A 1960s concrete pavilion which was heavily vandalised has been given Grade II* listed status.
Locals demanded artist Victor Pasmore’s 1969 Apollo Pavilion in Peterlee, County Durham, be demolished when it fell into disrepair and it came close to being pulled down.
But since it was refurbished with Heritage Lottery Fund cash two years ago, it has been cherished and has been granted Grade II* status, putting it in the top five per cent of all listed buildings in England.
When it was built, the stark concrete design was seen as the centrepiece of a wider landscape, joining the two sides of a housing estate in the then-new town.
Heritage Minister John Penrose said: “This is a striking example of how abstract art and ‘brutalist’ architecture can come together to make a building that is quite unique, and all the more so now that it has been rescued from dereliction in a highly successful project supported by Lottery funding and driven by the commitment of local people.”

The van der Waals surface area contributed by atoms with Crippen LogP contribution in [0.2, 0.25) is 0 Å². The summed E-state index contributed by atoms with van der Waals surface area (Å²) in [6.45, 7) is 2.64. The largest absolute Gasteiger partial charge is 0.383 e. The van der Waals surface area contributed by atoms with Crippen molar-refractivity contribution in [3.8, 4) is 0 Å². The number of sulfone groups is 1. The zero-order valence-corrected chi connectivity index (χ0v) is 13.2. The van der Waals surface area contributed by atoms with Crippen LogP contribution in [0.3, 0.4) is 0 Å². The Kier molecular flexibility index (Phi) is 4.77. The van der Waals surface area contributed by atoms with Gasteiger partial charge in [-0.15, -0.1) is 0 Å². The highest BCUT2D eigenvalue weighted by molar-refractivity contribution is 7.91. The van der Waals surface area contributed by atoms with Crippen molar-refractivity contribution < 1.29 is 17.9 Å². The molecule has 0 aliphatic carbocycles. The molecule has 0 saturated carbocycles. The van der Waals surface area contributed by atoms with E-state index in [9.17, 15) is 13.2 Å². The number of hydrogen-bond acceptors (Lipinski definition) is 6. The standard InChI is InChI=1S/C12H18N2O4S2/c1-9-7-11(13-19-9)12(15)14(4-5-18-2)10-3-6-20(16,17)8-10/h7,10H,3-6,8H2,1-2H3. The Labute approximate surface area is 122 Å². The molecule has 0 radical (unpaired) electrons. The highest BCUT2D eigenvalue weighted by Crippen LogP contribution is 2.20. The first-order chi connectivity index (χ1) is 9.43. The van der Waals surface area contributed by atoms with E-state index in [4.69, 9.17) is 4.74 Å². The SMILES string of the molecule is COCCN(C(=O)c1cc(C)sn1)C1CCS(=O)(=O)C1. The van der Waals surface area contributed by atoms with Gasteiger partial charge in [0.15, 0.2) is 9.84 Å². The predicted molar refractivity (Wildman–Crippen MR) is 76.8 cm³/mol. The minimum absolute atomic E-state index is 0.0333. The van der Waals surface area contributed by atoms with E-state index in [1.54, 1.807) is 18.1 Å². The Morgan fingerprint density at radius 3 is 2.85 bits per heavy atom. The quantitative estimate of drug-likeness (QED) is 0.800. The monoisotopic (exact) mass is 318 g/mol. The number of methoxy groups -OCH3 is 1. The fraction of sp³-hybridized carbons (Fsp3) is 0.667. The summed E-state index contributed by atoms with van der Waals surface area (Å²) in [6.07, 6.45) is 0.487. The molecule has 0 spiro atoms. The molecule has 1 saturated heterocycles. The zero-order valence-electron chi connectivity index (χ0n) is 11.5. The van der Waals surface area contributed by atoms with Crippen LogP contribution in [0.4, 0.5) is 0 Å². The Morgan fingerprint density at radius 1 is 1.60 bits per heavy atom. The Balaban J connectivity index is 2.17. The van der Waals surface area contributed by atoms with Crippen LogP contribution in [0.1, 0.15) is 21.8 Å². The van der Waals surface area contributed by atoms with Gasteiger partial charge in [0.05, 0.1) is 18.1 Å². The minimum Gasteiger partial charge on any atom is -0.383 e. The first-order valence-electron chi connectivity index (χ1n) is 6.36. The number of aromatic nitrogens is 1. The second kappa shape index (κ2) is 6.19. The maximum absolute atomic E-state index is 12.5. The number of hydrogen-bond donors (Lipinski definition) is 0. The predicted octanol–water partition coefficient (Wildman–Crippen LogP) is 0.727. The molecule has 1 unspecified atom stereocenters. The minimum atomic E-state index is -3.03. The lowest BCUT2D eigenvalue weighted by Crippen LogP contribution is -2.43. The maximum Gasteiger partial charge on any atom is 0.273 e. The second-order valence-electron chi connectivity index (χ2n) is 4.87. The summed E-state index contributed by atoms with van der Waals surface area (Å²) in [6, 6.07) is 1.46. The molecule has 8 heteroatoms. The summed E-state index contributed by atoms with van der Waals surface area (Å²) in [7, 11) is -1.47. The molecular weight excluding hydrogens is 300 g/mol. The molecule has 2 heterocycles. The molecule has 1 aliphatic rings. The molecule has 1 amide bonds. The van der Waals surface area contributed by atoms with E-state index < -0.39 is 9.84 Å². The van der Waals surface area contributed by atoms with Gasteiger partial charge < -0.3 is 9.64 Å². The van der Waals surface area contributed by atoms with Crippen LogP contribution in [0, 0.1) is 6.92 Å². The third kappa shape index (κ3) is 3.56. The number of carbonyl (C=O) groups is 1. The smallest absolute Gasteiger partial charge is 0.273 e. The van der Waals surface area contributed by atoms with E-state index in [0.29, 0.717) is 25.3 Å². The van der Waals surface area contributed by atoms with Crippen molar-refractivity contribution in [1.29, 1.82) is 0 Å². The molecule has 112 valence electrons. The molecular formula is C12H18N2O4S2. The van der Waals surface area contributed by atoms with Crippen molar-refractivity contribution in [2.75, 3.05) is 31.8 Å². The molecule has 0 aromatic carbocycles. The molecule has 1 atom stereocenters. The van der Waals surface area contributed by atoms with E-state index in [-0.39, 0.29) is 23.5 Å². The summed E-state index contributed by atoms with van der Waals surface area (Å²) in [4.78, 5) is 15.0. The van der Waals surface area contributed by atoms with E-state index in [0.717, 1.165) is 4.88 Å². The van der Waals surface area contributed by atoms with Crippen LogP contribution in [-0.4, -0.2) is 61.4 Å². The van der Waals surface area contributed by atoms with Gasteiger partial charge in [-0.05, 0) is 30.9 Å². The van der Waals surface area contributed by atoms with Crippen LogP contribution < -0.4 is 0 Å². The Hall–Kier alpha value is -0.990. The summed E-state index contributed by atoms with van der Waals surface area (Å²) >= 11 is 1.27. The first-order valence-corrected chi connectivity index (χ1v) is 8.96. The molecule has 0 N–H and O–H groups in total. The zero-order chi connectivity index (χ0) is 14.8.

Nick Bridgland, designation team leader at English Heritage, said: “English Heritage is delighted that the Minister has agreed with our recommendation and has listed the Apollo Pavilion at Peterlee at Grade II*.
“Named in homage of space exploration, the pavilion showed the bold optimism of those building the new town of Peterlee.”